It is important to note that recovery from depression is not always linear, and individuals may experience setbacks or periods of relapse during their recovery. This can be frustrating, but it is normal and does not mean it is not working. In fact, relapse is a common part of the recovery process, and individuals can learn to recognize the warning signs of relapse and take steps to prevent it.
Can you have depressive episodes without having depression?
Depressive episodes can occur in people who do not meet the criteria for major depressive disorder. For example, a person may experience a depressive episode as part of bipolar disorder, which is characterized by cycles of manic episodes and depressive episodes. Depressive episodes can also occur as part of other mental health conditions, such as anxiety disorder, post-traumatic stress disorder, seasonal affective disorder (SAD), or borderline personality disorder.
What causes a major depressive episode?
The exact cause of a major depressive episode is not fully understood, and there are likely several contributing factors. Depression is a complex condition that can be influenced by a combination of genetic, biological, environmental, and psychological factors.
Depression tends to run in families, suggesting that genetic factors may play a role in its development. Studies have shown that individuals with a family history of depression are likelier to experience a major depressive episode than those without.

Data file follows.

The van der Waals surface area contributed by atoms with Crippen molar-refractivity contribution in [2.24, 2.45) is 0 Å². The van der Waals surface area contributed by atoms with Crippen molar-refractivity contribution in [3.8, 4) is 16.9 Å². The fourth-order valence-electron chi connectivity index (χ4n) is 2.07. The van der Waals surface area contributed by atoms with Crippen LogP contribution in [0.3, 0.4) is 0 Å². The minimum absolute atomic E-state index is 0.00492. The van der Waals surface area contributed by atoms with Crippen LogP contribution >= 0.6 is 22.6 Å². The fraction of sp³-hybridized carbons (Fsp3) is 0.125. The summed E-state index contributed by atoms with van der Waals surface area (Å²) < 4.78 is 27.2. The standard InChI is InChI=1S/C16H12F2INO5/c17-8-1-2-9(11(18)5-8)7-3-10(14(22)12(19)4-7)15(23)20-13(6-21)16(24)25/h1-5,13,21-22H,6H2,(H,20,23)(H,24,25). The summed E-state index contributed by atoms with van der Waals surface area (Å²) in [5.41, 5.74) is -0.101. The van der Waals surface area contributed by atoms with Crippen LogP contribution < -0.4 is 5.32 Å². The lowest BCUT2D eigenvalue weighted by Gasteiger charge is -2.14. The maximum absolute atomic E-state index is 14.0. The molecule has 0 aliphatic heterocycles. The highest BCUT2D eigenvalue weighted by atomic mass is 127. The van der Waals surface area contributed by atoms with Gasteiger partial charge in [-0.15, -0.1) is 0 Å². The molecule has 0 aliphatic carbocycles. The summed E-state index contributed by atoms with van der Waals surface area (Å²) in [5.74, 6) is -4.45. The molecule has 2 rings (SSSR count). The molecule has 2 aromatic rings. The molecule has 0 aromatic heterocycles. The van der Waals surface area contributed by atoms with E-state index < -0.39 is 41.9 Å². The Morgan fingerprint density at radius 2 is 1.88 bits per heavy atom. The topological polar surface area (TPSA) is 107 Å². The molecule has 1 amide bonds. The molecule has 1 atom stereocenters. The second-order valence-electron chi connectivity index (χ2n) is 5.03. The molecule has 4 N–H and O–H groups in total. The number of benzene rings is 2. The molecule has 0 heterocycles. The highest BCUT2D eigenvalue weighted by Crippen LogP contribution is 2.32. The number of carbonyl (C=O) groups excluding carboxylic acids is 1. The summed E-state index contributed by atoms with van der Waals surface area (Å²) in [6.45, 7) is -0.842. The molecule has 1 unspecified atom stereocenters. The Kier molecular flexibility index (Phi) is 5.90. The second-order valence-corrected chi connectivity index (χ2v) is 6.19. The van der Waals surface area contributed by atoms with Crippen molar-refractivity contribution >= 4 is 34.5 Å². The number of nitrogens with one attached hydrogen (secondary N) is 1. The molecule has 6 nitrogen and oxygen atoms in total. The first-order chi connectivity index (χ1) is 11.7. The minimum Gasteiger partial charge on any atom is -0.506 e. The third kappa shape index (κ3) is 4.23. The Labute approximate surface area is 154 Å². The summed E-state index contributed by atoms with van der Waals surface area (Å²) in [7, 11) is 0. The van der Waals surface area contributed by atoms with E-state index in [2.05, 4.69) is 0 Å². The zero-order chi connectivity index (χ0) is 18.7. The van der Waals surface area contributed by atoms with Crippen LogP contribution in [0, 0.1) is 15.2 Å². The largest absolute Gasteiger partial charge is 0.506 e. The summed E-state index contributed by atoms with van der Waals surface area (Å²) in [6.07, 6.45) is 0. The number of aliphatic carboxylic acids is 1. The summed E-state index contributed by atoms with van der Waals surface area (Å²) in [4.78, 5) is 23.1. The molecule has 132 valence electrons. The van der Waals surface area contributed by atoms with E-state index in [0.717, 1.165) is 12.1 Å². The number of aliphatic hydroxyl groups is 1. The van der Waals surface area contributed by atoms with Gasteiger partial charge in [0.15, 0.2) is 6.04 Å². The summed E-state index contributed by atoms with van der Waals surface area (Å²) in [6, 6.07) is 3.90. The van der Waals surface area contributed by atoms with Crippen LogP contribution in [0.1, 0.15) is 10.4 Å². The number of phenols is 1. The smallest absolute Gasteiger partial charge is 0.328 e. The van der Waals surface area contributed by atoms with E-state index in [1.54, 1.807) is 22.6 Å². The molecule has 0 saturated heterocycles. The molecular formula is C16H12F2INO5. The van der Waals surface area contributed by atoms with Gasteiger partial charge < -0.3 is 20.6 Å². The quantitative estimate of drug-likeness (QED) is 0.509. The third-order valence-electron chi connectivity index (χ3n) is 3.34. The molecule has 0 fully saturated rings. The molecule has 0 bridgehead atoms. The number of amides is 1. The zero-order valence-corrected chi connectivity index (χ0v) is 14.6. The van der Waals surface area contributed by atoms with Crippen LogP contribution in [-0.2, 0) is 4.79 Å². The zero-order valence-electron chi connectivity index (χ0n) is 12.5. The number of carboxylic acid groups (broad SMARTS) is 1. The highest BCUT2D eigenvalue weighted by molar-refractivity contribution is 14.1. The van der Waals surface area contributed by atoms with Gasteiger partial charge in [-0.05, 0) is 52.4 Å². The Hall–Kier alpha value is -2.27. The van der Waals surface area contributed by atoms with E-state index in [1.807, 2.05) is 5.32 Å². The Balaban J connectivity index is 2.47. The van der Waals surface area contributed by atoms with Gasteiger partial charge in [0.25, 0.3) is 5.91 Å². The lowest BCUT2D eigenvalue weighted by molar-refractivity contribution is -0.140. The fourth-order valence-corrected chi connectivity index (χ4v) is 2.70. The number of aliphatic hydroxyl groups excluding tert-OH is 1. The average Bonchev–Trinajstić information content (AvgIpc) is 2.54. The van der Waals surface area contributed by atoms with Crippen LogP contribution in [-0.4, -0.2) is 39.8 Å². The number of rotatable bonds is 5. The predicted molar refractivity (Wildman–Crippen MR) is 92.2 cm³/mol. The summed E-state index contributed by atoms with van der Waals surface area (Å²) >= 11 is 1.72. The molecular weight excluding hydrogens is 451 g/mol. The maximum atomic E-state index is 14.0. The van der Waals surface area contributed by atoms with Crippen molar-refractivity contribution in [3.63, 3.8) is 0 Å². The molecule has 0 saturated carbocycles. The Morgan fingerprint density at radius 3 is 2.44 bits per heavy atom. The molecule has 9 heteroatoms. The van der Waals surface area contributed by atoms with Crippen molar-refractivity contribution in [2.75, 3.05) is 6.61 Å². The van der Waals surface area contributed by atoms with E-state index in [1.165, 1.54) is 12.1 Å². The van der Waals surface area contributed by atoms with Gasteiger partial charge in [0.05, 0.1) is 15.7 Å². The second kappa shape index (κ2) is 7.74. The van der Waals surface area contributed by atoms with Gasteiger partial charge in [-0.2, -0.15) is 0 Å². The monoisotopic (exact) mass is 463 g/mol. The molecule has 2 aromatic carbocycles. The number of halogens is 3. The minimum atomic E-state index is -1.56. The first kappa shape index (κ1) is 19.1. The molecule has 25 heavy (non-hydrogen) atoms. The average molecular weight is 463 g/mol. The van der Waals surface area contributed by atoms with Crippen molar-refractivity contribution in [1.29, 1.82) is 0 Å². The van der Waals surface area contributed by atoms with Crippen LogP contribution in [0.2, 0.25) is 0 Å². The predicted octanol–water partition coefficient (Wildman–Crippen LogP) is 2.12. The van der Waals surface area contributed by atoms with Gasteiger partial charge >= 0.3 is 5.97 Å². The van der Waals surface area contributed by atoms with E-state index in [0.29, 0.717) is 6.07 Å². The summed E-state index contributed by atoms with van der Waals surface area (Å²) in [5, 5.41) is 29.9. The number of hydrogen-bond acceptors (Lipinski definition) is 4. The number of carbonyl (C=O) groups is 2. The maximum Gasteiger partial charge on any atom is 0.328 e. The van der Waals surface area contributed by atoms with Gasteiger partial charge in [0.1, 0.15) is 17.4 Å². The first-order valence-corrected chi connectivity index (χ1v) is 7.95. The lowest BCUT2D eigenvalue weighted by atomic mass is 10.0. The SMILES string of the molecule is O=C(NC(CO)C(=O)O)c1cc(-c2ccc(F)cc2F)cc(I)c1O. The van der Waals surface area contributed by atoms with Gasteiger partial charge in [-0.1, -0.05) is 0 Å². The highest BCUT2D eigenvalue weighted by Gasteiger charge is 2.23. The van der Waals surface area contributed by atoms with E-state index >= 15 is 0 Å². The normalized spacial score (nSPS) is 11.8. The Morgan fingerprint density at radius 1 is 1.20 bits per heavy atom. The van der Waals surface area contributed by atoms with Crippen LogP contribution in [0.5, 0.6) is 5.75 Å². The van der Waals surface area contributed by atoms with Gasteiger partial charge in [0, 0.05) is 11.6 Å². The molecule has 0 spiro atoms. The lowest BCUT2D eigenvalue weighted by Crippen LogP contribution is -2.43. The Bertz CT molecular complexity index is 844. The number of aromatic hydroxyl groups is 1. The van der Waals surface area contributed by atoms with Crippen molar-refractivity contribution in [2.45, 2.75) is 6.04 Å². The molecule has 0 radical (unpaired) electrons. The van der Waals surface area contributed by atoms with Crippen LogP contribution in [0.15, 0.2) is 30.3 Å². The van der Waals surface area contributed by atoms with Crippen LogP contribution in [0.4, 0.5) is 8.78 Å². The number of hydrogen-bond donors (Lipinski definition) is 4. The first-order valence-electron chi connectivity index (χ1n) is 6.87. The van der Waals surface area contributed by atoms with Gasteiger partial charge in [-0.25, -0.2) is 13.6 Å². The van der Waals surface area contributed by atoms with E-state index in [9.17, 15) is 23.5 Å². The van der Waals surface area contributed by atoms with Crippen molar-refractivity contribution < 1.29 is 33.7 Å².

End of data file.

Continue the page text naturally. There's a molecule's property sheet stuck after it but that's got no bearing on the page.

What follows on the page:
Biological changes in brain structure have been observed in people with depression, though the exact significance of these changes is yet to be determined. These changes may eventually lead to a better understanding of the causes of depression.
A major life event, such as the death of a loved one, a break-up, financial problems, job loss, or a serious illness, can trigger a major depressive episode in some individuals. Trauma – such as physical, emotional, or sexual abuse – can also play a role in the development of depression. Other environmental factors that may contribute to depression include stress, lack of social support, and substance abuse.
We all respond to stress and life events differently, and our ways of thinking and coping may influence how likely we are to develop depression. Negative thinking styles, such as catastrophic thinking (e.g., assuming the worst in any situation) and self-blame, have been associated with depression. People with low self-esteem and poor coping skills may also be at higher risk.